The mouse made it possible to access any point on the screen, opening up possibilities for scalable image manipulation. However trying to draw with a mouse was like trying to draw with a brick shaped pencil. This problem was solved by developments in both hardware and software. The hardware was the graphics tablet, a pressure sensitive pad with an electronic touch pencil in place of the mouse. The software was Adobe Illustrator (1987). This drawing program used bézier curves to create smooth lines, circles and arcs.

In 1988 Apple introduced a scanner, which enabled hand-drawn art to be quickly input to the screen, where it could be digitally manipulated using graphics software.

Adobe, realising the need to manipulate scanned images, introduced Adobe Photoshop in 1990. This revolutionised photo retouching and processing by allowing changes to be made in digital form instead of manually. Digital manipulation was faster, non-destructive of original material and therefore, easily reversible.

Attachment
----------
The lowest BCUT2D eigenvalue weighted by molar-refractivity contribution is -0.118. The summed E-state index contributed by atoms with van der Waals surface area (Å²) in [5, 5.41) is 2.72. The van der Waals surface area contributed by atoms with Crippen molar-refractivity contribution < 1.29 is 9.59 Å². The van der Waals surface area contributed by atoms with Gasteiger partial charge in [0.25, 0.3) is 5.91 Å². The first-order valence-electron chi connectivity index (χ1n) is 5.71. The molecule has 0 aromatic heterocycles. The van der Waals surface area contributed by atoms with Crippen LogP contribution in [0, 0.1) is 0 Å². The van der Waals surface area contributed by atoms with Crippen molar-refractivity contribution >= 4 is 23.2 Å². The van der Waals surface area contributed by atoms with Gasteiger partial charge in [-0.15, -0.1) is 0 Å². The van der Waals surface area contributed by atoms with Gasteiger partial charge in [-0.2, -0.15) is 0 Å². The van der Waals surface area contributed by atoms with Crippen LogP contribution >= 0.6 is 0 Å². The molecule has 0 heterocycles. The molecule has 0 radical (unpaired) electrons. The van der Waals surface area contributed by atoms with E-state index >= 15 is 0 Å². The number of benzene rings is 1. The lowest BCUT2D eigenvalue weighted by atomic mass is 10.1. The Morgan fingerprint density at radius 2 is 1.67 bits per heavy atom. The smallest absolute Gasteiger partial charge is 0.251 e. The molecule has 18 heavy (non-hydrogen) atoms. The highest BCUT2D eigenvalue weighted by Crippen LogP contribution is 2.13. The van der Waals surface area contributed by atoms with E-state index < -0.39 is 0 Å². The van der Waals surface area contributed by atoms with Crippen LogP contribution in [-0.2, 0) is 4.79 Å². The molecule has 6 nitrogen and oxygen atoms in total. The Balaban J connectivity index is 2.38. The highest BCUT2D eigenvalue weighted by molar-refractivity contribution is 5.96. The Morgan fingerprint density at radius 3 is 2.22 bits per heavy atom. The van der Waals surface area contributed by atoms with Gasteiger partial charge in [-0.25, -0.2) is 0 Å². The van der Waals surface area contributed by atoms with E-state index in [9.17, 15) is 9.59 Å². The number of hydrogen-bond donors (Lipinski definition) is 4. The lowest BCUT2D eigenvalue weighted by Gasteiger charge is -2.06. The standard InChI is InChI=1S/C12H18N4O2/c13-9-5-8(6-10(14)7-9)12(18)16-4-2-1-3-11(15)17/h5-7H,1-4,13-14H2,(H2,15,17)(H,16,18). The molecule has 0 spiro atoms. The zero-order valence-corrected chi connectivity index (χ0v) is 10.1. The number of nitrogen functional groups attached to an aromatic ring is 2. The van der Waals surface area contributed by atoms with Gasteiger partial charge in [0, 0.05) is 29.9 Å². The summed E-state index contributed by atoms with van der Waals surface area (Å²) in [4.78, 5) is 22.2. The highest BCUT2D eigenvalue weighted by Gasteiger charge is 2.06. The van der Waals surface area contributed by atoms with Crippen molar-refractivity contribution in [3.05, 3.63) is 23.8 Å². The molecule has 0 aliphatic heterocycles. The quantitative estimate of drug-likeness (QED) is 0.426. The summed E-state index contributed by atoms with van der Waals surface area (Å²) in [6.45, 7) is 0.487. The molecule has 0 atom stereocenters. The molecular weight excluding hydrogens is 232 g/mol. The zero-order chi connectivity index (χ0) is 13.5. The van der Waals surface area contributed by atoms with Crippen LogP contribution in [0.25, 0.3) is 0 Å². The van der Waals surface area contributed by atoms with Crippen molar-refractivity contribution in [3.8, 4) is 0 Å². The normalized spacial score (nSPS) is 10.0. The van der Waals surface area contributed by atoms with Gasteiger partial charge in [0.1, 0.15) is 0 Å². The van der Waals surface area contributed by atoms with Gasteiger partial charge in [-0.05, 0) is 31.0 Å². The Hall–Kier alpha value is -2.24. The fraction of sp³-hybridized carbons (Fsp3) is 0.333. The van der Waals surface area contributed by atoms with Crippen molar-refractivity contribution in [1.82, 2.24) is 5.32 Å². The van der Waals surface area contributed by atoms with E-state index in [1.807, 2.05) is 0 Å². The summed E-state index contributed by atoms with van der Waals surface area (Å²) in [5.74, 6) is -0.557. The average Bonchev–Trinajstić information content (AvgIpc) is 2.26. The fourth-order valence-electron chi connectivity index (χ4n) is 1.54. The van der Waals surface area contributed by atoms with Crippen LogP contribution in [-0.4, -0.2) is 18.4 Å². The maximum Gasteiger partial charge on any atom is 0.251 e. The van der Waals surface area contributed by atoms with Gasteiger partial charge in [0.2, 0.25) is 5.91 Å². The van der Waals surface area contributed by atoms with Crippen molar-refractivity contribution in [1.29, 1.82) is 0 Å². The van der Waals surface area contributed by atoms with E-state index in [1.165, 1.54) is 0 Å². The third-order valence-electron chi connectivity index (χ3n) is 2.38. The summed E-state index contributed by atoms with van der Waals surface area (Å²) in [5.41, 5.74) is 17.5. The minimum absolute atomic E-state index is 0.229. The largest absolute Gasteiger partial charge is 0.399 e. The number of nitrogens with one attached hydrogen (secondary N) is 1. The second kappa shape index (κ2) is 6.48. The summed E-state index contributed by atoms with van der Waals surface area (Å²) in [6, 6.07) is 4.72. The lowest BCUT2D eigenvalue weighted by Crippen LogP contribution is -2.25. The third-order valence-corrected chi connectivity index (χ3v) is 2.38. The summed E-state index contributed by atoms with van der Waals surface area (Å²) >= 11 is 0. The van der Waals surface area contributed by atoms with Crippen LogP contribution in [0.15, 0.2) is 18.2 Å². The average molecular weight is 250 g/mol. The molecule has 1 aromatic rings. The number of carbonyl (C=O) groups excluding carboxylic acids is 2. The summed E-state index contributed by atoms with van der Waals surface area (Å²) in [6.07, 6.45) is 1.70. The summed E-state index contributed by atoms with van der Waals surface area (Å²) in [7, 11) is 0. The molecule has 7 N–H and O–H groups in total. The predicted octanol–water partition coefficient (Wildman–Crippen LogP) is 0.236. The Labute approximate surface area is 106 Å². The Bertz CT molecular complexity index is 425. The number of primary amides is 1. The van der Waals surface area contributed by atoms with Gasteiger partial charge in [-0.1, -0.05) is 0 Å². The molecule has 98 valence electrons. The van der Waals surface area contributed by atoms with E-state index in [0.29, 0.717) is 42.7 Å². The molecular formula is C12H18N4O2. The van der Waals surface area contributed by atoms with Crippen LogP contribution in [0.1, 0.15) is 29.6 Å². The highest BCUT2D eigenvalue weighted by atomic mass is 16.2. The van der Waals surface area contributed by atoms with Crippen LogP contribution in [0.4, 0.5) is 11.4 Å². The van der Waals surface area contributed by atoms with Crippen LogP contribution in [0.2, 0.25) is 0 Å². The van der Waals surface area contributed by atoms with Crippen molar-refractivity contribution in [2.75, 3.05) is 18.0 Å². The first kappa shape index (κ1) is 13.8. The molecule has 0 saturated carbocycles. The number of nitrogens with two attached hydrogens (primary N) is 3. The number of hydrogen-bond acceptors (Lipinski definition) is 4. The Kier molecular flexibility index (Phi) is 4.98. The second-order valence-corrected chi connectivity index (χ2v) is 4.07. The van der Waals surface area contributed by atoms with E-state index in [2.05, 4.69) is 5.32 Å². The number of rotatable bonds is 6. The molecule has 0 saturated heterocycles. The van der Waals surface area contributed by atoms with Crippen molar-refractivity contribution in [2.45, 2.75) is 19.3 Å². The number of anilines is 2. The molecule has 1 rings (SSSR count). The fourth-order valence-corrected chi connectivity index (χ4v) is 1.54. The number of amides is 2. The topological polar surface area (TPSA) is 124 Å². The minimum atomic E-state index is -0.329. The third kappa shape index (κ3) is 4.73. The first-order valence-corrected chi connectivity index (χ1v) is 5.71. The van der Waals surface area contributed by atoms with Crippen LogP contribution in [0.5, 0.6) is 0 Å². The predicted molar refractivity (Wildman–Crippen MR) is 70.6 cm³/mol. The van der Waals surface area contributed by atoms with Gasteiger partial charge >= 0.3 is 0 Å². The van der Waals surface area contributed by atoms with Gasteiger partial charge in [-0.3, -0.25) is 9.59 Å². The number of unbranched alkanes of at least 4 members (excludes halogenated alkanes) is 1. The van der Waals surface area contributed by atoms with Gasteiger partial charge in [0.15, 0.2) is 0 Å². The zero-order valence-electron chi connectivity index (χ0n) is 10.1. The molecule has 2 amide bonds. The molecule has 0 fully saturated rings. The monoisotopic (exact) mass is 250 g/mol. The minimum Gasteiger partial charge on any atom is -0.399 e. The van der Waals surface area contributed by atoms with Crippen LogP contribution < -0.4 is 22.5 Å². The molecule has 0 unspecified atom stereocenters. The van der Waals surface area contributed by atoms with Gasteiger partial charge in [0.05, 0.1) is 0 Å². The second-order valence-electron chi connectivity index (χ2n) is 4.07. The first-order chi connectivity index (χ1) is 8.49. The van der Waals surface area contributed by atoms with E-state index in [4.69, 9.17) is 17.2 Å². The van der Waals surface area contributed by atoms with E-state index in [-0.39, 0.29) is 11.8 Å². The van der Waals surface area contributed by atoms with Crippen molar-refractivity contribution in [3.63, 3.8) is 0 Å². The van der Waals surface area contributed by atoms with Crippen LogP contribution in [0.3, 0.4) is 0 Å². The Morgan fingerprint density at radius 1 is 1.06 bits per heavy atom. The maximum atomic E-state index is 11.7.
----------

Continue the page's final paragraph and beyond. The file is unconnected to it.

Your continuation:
Desktop colour printing made imaging affordable for amateurs. The colour inkjet printer made colour almost as cheap as black and white, whilst the Apple Color LaserWriter and other colour printing technologies satisfied the need for professional high quality colour output.

At a time when green-on-black display was considered normal, Apple led the industry with the technology needed to support colour monitors, printers and scanners. Meanwhile Adobe again led the software industry in 1993 with the portable document format (PDF) enabling documents, including images, to be sent to a printery for reproduction without plate manufacture.

In January 1994, Apple again led the industry with the introduction of the QuickTake 100 digital camera and software that made it easy to capture and transfer digital images directly from camera to the computer for manipulation and printing.

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